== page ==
Aug. 19 (Bloomberg) -- Bearish wagers against global stocks at hedge funds have surged to the highest level since July 2009 as the European debt crisis and reports showing an economic slowdown cause the biggest losses in almost three years.
An index of hedge fund assets from International Strategy & Investment Group dropped to 45.8 on Aug. 16, showing the most short selling in two years, down from a 2011 high of 54.2 in February. The research firm and broker-dealer surveys 35 hedge funds with about $84 billion under management every week.
Professional investors are selling after the MSCI All-Country World Index dropped 15 percent since July 22 and the Standard & Poor’s 500 Index posted record swings. Equities fell yesterday after Lars Frisell, the chief economist at Sweden’s financial regulator, said it won’t take much for interbank lending to freeze, and data showed the U.S. economy is stalling.
“Hedge funds are sensing a European fiscal denouement on the horizon and they understand that contagion can hit the U.S. very quickly,” Steve Shafer, who helps manage $300 million as chief investment officer of Oklahoma City-based Covenant Investors, said in a telephone interview. “Hedge funds are pretty nimble traders with a short-term focus, so they’re protecting what they’ve got and they are preparing for a potential capitulation of the market.”
Shafer’s hedge fund sold stocks in the past 10 days to raise cash and reduced its use of borrowed money to pay for equities, he said yesterday.
Stocks tumbled yesterday after Morgan Stanley said the U.S. and Europe are “dangerously close to recession.” The New York-based bank reduced its forecast for global gross domestic product growth in 2011 to 3.9 percent from 4.2 percent. The S&P 500 slumped 4.5 percent, and the Dow Jones Industrial Average posted its fourth loss in August exceeding 400 points.
The index from ISI, based in New York, tracks hedge-fund investments on a zero through 100 scale. Readings of zero show “maximum” short selling, the sale of equities with the hope of profiting by buying them at lower prices later, while 100 means “maximum” bullish bets. At 50, hedge funds are deploying a “normal” allocation to short and long investments.
The ratio of bullish to bearish investments in U.S. equities has dropped to 11.7 from this year’s peak of 13.2 in May, according to New York-based Data Explorers, which provides research on short sales and stock lending. The measure sank to 6.5 in September 2008 after Lehman Brothers Holdings Inc.’s bankruptcy spurred the worst financial crisis since the 1930s.
“Hedge funds are bringing down their bullish investments,” Chris Baggini, who manages the long-short Turner Titan Fund at Berwyn, Pennsylvania-based Turner Investment Partners Inc., said in a telephone interview. His firm oversees about $18 billion. “When you are nervous you reduce your long position first, and when you’ve figured out the direction of the market, then you can start to beef up the short side.”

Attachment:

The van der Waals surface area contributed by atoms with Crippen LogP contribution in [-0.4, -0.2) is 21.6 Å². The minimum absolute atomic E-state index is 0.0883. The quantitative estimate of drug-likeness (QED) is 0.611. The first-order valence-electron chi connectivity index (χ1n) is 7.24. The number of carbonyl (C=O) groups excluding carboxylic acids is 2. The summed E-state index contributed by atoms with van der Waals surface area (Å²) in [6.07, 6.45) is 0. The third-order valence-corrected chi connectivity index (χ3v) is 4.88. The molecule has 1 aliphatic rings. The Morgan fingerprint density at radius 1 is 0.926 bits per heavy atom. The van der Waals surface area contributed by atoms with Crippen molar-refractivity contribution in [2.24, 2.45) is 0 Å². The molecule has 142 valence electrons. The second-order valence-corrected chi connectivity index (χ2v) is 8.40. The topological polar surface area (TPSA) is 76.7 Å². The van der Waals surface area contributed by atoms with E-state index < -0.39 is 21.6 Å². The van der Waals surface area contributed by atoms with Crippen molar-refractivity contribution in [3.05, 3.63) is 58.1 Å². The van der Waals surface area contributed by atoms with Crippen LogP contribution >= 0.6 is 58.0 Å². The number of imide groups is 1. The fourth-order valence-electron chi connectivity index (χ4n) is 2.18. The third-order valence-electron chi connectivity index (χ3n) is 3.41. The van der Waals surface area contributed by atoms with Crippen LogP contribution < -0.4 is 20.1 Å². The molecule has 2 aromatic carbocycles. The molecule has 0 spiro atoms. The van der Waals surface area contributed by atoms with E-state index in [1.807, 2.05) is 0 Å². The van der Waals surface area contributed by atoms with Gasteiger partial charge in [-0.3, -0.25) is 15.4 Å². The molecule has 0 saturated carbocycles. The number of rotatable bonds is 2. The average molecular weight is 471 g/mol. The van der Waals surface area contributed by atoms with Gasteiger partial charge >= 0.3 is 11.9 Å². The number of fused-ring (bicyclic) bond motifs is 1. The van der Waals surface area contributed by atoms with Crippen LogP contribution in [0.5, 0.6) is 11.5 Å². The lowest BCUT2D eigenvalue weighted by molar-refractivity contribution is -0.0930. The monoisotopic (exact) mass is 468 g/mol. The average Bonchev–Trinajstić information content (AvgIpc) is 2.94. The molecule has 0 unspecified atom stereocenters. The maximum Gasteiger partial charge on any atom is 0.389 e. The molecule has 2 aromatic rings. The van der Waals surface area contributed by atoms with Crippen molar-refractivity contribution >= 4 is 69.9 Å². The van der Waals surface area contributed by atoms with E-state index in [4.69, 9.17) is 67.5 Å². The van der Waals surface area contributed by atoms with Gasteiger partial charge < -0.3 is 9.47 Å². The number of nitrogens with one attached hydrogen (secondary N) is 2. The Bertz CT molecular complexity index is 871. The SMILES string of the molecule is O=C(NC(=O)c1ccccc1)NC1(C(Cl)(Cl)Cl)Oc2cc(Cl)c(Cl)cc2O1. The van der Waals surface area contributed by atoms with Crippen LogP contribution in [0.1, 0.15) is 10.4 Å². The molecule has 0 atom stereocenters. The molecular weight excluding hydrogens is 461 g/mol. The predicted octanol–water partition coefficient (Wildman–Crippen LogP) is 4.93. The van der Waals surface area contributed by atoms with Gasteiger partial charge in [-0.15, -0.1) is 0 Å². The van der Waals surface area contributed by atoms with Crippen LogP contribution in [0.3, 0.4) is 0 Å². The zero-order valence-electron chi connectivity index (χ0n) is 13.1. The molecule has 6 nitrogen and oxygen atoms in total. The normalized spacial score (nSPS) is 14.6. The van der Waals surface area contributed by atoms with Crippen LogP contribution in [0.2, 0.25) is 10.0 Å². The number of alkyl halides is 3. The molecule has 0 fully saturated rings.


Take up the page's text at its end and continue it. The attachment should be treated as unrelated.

Hedge funds, largely unregulated investment vehicles that aim to make money whether markets rise or fall, are putting themselves at risk of missing out on gains fueled by takeovers and earnings growth, said Uri Landesman, managing general partner of Platinum Partners LLP.
“Being this short probably doesn’t make sense unless you think the market is going to set new lows, which at this point I do not,” Landesman, who helps oversee $1 billion at the New York-based hedge fund, wrote in an e-mail. “M&A, particularly in energy, software and biotech, will eventually lead the market higher, as long as earnings don’t fall apart.”
Profit at S&P 500 companies is forecast to rise 17 percent to $99.08 a share in 2011 and 14 percent to $112.90 in 2012, according to average analyst estimates compiled by Bloomberg.
Warren Buffett’s Berkshire Hathaway Inc. accelerated stock purchases on Aug. 8 as the S&P 500 plunged the most since December 2008, the billionaire investor said during an Aug. 15 interview with Charlie Rose on PBS. He bought as this month’s decline drove the price-earnings ratio for the S&P 500 down to 12.2, the lowest since March 2009 and below its average since 1954 of 16.4, according to data compiled by Bloomberg.
“I like buying on sale,” said Buffett, Berkshire’s chief executive officer. “Last Monday, we spent more money in the stock market buying than any day this year.”
History shows the S&P 500 may sink after closing at 1,140.65 yesterday, up 1.9 percent from the 11-month low of 1,119.46 reached on Aug. 8. The index plunged 16 percent between July 25 and Aug. 8. The eight declines of that size over similar amounts of time since 1928 led to additional losses averaging 17 percent, according to data compiled by Bespoke Investment Group LLC, a Harrison, New York-based research company.
“It makes perfect sense for hedge funds to take down risk,” Ryan Bend, who oversees $1.6 billion as money manager at Federated Investors Inc.’s Prudent Bear Fund, said in a telephone interview from Pittsburgh. “We’ve gotten more aggressive with our shorts in the past month,” he said. “The bear case is really about European banks, European sovereign debt and then contagion effects to the United States.”
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